Worldwide, one in five school-aged children do not attend school.
There are many reasons for this, but lack of access should not be one of them. Too often students in our partner countries are forced to walk miles just to get to a classroom. Even if they do make the walk, they are too often left to learn in poorly constructed shelters – or even outside.
We Build Schools
We work to improve school access by constructing new school blocks through our school-building program, in partnership with the non-profit organization, buildOn. After construction, the school is often the most structurally sound building in the area. There’s a palpable sense of pride throughout the community. School attendance increases and the community-focused methodology sets the foundation for future development.
Every school construction initiative begins with establishing a local committee to take ownership of the project. The community is responsible for donating the land and collecting local materials such as sand and gravel to make cement. The community also provides the manual labor necessary to reach the final project and agrees to send girls and boys to the school in equal numbers as part of the initial agreement. There is no heavy machinery involved, and the entire process is done by hand. As a result of their contributions, the community takes ownership of the project upon completion. The result: A sustainable, high-impact project that will affect generations of students.
The Sonder Project believes education is a ladder of opportunity, helping pull future generations out of poverty. Being able to climb that ladder often depends on other factors, such as the availability of clean water, food security, and health and economic stability. With this in mind, The Sonder Project takes a holistic approach to development. Discover all of The Sonder Project initiatives that help children stay in school.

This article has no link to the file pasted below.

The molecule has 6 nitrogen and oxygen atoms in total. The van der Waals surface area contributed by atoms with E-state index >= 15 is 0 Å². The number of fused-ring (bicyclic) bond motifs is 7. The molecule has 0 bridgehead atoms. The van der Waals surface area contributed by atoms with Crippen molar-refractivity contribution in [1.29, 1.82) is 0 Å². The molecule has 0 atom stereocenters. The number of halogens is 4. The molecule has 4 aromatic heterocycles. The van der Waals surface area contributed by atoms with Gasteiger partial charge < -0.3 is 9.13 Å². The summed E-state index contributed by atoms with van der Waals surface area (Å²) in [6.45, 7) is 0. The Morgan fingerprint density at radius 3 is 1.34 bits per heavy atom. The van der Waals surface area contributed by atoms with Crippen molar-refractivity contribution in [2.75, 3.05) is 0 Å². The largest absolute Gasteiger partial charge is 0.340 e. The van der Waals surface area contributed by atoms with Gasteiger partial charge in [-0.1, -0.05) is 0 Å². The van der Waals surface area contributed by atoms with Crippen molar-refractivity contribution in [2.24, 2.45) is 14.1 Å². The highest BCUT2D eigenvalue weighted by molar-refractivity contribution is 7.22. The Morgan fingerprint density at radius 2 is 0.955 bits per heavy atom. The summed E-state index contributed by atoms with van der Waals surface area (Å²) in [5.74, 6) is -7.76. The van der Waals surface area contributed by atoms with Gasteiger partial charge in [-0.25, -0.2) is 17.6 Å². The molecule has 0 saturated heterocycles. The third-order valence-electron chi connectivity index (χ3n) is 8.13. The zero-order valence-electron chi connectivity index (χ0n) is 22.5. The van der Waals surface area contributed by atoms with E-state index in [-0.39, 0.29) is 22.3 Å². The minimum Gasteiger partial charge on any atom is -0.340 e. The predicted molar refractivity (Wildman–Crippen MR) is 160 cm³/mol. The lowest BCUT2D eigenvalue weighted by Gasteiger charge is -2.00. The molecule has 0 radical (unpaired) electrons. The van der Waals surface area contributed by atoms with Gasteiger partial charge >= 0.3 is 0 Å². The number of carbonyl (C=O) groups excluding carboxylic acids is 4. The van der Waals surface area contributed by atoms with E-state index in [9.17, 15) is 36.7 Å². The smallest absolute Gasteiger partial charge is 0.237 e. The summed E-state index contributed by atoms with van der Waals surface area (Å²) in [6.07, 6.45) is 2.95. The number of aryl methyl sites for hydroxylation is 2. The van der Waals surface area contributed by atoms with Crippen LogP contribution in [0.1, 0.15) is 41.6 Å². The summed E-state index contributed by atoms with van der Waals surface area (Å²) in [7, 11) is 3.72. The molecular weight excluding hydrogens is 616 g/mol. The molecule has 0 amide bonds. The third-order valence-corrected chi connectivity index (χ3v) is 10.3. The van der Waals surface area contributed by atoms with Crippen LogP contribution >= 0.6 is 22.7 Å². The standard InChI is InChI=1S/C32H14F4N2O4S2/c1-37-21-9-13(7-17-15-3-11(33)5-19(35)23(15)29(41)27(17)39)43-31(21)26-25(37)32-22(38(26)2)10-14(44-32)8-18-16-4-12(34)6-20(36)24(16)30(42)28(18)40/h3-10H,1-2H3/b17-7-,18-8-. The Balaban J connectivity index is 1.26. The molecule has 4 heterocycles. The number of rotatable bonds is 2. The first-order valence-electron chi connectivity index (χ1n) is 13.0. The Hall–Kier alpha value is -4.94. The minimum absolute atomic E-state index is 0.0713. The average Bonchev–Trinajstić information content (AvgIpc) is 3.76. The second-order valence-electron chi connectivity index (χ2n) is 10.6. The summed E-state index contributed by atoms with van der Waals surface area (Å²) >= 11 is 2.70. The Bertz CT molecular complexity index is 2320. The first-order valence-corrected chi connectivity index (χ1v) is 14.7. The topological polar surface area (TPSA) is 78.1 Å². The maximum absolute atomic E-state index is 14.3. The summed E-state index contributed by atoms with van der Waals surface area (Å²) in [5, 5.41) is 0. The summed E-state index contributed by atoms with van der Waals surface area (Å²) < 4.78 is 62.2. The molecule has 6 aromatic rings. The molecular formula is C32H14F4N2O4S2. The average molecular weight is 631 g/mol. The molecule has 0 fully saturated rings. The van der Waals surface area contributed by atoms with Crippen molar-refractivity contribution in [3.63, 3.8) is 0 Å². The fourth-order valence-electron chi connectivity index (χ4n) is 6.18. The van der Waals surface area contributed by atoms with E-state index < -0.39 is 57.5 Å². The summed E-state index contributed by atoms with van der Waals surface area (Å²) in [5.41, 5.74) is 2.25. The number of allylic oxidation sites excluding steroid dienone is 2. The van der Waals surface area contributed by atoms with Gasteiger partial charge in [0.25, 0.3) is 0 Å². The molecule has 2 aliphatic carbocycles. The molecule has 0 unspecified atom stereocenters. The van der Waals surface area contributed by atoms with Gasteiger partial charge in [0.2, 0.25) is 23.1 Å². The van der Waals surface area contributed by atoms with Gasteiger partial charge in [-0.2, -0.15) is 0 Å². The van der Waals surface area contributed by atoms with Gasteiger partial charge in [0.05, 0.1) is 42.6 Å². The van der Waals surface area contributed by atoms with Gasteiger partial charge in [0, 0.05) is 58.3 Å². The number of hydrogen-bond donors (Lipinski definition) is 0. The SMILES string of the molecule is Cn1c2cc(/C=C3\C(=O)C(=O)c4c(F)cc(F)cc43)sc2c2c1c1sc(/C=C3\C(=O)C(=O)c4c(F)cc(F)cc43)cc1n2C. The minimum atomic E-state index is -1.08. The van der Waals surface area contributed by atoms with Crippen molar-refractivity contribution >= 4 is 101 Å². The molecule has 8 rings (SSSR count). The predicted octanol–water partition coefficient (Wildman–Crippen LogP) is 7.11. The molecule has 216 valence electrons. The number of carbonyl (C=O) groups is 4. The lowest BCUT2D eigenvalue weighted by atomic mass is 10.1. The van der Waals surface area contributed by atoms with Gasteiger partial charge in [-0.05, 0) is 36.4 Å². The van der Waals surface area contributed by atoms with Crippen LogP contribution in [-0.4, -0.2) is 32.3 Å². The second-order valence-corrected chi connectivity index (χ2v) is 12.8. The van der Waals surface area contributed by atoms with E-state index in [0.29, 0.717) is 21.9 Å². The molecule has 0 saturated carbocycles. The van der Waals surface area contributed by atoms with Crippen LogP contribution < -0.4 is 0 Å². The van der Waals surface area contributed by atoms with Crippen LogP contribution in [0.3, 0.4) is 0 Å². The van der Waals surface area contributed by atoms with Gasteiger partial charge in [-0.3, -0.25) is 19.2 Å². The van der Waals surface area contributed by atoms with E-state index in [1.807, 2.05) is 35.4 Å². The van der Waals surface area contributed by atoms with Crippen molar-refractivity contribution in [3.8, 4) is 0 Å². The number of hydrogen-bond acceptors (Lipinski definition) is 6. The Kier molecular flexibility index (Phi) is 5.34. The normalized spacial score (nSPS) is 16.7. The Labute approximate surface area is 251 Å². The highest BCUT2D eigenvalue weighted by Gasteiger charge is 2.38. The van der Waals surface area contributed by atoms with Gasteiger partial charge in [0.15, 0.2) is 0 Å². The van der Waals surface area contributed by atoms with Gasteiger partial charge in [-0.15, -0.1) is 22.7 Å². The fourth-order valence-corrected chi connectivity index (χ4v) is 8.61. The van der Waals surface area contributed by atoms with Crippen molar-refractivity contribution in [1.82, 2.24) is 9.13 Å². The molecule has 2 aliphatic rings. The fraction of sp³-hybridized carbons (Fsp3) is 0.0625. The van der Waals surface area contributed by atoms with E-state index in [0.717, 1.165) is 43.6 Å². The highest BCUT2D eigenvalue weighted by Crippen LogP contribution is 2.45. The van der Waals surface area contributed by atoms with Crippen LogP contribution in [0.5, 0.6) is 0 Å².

Students ATTENDing sonder schools every day
SONDER SCHOOL NEWS
Kurt Freudenreich is back out on the trail! This time he is hiking the Ouachita Trail in Arkansas and Oklahoma with the goal of sponsoring 50 students with The Sonder Project.
Daniel Kalumbi was just starting Grade 10, but he already had his future mapped out. As a precocious lover of math, physics, and chemistry, Daniel was eager to finish high school and pursue a career in engineering.
Veronica Zulu was in Grade 9, earning high marks and on a path to graduate high school. She was following in the footsteps of her two older sisters, who had both graduated from high school, with the dream of one day becoming a doctor.
Meet Sonder sponsored student, Misheck Banda, and learn how our student sponsorship program is renewing students’ belief in their own potential.
Kurt Freudenreich has already funded one well through his walks – now he is looking to sponsor 25 students! Discover his latest challenge.
Our program leadership team recently traveled to Malawi to observe and assess the impact of our programs on the ground. We wanted to understand the impact of our Sonder Student Sponsorship Program, which we established at the start of the year. We were so encouraged by the success of the program, that we want to do more.
Our recently completed school in Malawi sits on a hill as a beacon of hope for the community
The Sonder Project is thrilled to share the commencement of a brand new student sponsorship program supporting vulnerable students to stay in school.
In January of 2020, our CEO, Chad Zibelman, traveled to southeastern Africa to establish a Sonder Project office in Malawi. Often referred to as “The Warm Heart of Africa,” the country is known for its friendly people and Lake Malawi, its vast freshwater lake.